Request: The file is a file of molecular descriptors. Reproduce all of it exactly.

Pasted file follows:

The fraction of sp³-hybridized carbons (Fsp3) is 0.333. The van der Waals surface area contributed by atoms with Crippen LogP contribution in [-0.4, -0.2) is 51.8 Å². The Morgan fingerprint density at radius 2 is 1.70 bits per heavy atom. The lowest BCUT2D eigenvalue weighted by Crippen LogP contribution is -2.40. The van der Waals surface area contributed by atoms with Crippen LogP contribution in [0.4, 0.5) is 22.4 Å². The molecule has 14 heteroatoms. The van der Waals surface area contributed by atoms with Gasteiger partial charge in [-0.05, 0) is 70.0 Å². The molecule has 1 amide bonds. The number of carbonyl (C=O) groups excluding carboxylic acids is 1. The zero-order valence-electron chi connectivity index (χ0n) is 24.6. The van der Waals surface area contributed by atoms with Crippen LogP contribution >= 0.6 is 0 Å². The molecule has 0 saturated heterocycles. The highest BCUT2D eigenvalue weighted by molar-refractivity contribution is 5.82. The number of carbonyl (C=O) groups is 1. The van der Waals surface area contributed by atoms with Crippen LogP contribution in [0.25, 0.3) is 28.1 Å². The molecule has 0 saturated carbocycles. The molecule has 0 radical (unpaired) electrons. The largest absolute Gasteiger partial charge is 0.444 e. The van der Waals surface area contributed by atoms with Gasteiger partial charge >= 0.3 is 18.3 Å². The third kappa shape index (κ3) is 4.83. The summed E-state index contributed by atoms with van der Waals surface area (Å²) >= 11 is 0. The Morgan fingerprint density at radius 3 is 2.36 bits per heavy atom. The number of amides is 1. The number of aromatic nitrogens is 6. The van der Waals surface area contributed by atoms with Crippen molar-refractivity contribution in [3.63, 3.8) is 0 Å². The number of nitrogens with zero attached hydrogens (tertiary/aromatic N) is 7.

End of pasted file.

The fraction of sp³-hybridized carbons (Fsp3) is 0.333. The van der Waals surface area contributed by atoms with Crippen LogP contribution in [-0.4, -0.2) is 51.8 Å². The Morgan fingerprint density at radius 2 is 1.70 bits per heavy atom. The lowest BCUT2D eigenvalue weighted by Crippen LogP contribution is -2.40. The van der Waals surface area contributed by atoms with Crippen LogP contribution in [0.4, 0.5) is 22.4 Å². The molecule has 14 heteroatoms. The van der Waals surface area contributed by atoms with Gasteiger partial charge in [-0.05, 0) is 70.0 Å². The molecule has 1 amide bonds. The number of carbonyl (C=O) groups excluding carboxylic acids is 1. The zero-order valence-electron chi connectivity index (χ0n) is 24.6. The van der Waals surface area contributed by atoms with Crippen LogP contribution >= 0.6 is 0 Å². The molecule has 0 saturated heterocycles. The highest BCUT2D eigenvalue weighted by molar-refractivity contribution is 5.82. The number of carbonyl (C=O) groups is 1. The van der Waals surface area contributed by atoms with Crippen LogP contribution in [0.25, 0.3) is 28.1 Å². The molecule has 0 saturated carbocycles. The molecule has 0 radical (unpaired) electrons. The largest absolute Gasteiger partial charge is 0.444 e. The van der Waals surface area contributed by atoms with Gasteiger partial charge >= 0.3 is 18.3 Å². The third kappa shape index (κ3) is 4.83. The summed E-state index contributed by atoms with van der Waals surface area (Å²) >= 11 is 0. The Morgan fingerprint density at radius 3 is 2.36 bits per heavy atom. The number of amides is 1. The number of aromatic nitrogens is 6. The van der Waals surface area contributed by atoms with Crippen molar-refractivity contribution in [3.63, 3.8) is 0 Å². The number of nitrogens with zero attached hydrogens (tertiary/aromatic N) is 7.